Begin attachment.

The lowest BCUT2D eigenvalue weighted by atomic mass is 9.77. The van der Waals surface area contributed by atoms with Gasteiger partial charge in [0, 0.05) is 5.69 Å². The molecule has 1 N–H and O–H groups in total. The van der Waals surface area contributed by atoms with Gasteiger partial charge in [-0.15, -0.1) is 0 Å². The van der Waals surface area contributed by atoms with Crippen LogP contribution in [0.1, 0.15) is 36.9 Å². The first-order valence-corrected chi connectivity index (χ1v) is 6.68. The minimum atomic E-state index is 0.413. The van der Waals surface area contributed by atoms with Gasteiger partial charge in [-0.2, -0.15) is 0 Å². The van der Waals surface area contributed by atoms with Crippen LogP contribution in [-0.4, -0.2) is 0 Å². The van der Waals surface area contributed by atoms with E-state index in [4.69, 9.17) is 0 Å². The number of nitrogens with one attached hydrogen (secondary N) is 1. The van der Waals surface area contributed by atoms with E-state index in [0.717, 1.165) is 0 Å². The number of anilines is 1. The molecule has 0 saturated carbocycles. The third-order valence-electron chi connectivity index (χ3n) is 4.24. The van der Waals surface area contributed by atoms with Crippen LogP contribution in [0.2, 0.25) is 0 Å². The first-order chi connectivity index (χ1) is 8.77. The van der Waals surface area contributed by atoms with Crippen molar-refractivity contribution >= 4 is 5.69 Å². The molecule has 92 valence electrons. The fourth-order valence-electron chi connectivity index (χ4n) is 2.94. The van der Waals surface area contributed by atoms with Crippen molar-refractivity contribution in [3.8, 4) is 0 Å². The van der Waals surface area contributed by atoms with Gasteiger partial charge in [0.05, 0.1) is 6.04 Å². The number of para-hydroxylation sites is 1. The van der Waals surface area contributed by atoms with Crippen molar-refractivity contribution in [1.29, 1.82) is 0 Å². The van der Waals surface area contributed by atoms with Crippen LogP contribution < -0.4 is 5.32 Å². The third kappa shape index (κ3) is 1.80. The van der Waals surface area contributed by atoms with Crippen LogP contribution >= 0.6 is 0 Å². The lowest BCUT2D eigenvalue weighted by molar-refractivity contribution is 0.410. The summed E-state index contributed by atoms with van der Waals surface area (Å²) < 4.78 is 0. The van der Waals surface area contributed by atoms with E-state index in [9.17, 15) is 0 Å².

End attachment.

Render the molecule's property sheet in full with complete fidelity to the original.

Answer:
The lowest BCUT2D eigenvalue weighted by atomic mass is 9.77. The van der Waals surface area contributed by atoms with Gasteiger partial charge in [0, 0.05) is 5.69 Å². The molecule has 1 N–H and O–H groups in total. The van der Waals surface area contributed by atoms with Gasteiger partial charge in [-0.15, -0.1) is 0 Å². The van der Waals surface area contributed by atoms with Crippen LogP contribution in [0.1, 0.15) is 36.9 Å². The first-order valence-corrected chi connectivity index (χ1v) is 6.68. The minimum atomic E-state index is 0.413. The van der Waals surface area contributed by atoms with Gasteiger partial charge in [-0.2, -0.15) is 0 Å². The van der Waals surface area contributed by atoms with Crippen LogP contribution in [-0.4, -0.2) is 0 Å². The van der Waals surface area contributed by atoms with E-state index in [4.69, 9.17) is 0 Å². The number of nitrogens with one attached hydrogen (secondary N) is 1. The van der Waals surface area contributed by atoms with E-state index in [0.717, 1.165) is 0 Å². The number of anilines is 1. The molecule has 0 saturated carbocycles. The third-order valence-electron chi connectivity index (χ3n) is 4.24. The van der Waals surface area contributed by atoms with Crippen LogP contribution in [0.2, 0.25) is 0 Å². The first-order chi connectivity index (χ1) is 8.77. The van der Waals surface area contributed by atoms with Crippen molar-refractivity contribution >= 4 is 5.69 Å². The molecule has 92 valence electrons. The fourth-order valence-electron chi connectivity index (χ4n) is 2.94. The van der Waals surface area contributed by atoms with Crippen molar-refractivity contribution in [3.8, 4) is 0 Å². The van der Waals surface area contributed by atoms with Gasteiger partial charge in [0.05, 0.1) is 6.04 Å². The number of para-hydroxylation sites is 1. The van der Waals surface area contributed by atoms with Crippen molar-refractivity contribution in [1.29, 1.82) is 0 Å². The van der Waals surface area contributed by atoms with Crippen LogP contribution < -0.4 is 5.32 Å². The third kappa shape index (κ3) is 1.80. The van der Waals surface area contributed by atoms with Crippen LogP contribution >= 0.6 is 0 Å². The lowest BCUT2D eigenvalue weighted by molar-refractivity contribution is 0.410. The summed E-state index contributed by atoms with van der Waals surface area (Å²) < 4.78 is 0. The van der Waals surface area contributed by atoms with E-state index in [9.17, 15) is 0 Å².